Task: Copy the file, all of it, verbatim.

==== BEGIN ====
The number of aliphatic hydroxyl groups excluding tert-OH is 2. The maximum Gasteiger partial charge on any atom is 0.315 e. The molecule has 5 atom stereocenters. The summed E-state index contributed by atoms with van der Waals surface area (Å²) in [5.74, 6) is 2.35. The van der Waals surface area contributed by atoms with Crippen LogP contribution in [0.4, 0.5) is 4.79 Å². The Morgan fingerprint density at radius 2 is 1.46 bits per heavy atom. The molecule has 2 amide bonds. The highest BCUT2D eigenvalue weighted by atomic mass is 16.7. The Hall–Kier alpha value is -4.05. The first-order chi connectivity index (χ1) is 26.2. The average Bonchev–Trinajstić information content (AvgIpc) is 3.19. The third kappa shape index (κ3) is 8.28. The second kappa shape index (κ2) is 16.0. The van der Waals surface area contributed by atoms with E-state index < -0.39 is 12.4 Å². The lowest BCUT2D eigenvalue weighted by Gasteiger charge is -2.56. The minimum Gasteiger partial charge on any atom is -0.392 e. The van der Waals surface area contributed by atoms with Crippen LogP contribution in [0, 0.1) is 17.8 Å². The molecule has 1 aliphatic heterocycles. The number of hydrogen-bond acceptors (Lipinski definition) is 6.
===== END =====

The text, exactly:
The number of aliphatic hydroxyl groups excluding tert-OH is 2. The maximum Gasteiger partial charge on any atom is 0.315 e. The molecule has 5 atom stereocenters. The summed E-state index contributed by atoms with van der Waals surface area (Å²) in [5.74, 6) is 2.35. The van der Waals surface area contributed by atoms with Crippen LogP contribution in [0.4, 0.5) is 4.79 Å². The Morgan fingerprint density at radius 2 is 1.46 bits per heavy atom. The molecule has 2 amide bonds. The highest BCUT2D eigenvalue weighted by atomic mass is 16.7. The Hall–Kier alpha value is -4.05. The first-order chi connectivity index (χ1) is 26.2. The average Bonchev–Trinajstić information content (AvgIpc) is 3.19. The third kappa shape index (κ3) is 8.28. The second kappa shape index (κ2) is 16.0. The van der Waals surface area contributed by atoms with E-state index < -0.39 is 12.4 Å². The lowest BCUT2D eigenvalue weighted by Gasteiger charge is -2.56. The minimum Gasteiger partial charge on any atom is -0.392 e. The van der Waals surface area contributed by atoms with Crippen LogP contribution in [0, 0.1) is 17.8 Å². The molecule has 1 aliphatic heterocycles. The number of hydrogen-bond acceptors (Lipinski definition) is 6.